Eastern Washington state would like to secede, please

We’re already used to hearing about California wanting to secede from the nation as long as Trump is president, but in a different part of the west coast the opposite effect is setting in. It’s not the first time that it’s come up, but the more conservative, rural eastern portion of Washington State is hoping that Congress will let them split off from Seattle and the coastal area to become the nation’s 51st state.

Some conservative Eastern Washington lawmakers want to split the state in two, creating a new state east of the Cascade Range known as “Liberty.”

The idea is contained in House Joint Memorial 400, sponsored by Republican state Reps. Matt Shea and Bob McCaslin of Spokane Valley and David Taylor of Moxee.

The Spokesman-Review says the idea of splitting from liberal Western Washington has been proposed numerous times in past decades.

There have been movements in the past to take the inland region of the northwest and create a new state called Cascadia, but this is a bit different. This is just the more conservative leaning, rural inland areas wanting to rid themselves of the basically socialist mindset dominating the western half of Washington, particularly Seattle. And why wouldn’t they? If you’re not part of that liberal culture yourself, Seattle has to be something of an embarrassment. Keep in mind that this is the same place that began issuing “Democracy Vouchers” recently, declared homelessness to be a civil right and is currently offering taxpayer subsidized “white fragility classes.”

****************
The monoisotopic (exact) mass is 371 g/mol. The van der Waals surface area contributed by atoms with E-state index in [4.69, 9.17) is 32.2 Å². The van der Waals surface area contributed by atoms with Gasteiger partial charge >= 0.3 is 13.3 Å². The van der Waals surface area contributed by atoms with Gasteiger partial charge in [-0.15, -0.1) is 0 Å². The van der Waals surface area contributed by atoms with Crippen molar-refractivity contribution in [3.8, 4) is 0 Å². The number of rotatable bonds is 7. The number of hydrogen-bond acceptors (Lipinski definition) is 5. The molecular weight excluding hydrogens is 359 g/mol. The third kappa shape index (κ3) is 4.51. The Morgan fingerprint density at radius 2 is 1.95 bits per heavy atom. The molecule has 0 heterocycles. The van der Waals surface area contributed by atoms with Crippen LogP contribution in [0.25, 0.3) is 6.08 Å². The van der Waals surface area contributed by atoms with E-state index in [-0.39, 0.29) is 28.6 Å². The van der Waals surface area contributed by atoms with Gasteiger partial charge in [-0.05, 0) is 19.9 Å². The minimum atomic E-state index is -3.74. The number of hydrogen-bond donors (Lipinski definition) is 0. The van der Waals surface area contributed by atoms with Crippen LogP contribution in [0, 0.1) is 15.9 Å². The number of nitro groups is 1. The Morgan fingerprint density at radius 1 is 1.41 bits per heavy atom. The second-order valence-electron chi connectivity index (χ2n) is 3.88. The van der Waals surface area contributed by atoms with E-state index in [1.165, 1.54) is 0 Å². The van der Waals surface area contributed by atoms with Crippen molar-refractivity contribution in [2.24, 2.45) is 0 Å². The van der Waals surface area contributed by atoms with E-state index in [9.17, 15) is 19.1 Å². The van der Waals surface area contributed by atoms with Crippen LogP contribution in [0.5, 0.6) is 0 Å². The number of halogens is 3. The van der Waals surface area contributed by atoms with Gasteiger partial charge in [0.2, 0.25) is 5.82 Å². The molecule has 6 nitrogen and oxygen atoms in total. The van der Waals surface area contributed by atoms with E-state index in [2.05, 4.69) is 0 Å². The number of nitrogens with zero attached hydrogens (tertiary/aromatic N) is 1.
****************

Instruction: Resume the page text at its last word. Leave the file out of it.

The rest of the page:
I saw the link to this story at an outlet called Liberty Hangout, where they clearly feel that this initiative could be an important stepping stone in the secession movement.

If the bill succeeds, this would be an important domino for the secession movement, and help inspire other disaffected communities across the nation to secede. As governments decentralize, power is restored to the individual, and communities can appropriately govern themselves as they see fit, without outside influences. As even our founders recognized, the government which is closest to home is easiest to control.

Should the bill fail, communities ought to learn from their efforts and push forward with their own secession movements anyway. For if their voices are not being heard in the federal and state governments anyway, then what do they have to lose? They only have everything to gain.

I’m not sure this is really “secession” in the classic and more commonly used sense of the word so much as splitting. Seceding from the union entirely is more of an act of war, whereas trying to become the 51st state is just a call for independence from your current state legislature. Upstate New York has had people pushing for the same idea for decades now. We’ve seen similar movements in Texas (who probably has the best constitutional argument in terms of having the right to do it) and the non-Calexit Californians who want to split the Golden State into anywhere from two to five new entities.

Unfortunately, approval to break off a chunk of a state this way is a rare thing. I’m pretty sure the last one to manage the feat was West Virginia and that was probably only allowed because they were taking an opposite position in the Civil War. But I’ll still wish the best of luck to the new state of Liberty if they manage it. Perhaps your first move could be to outlaw Starbucks and their terrible, burnt tasting coffee. I’m sure a lot of us would be grateful for that.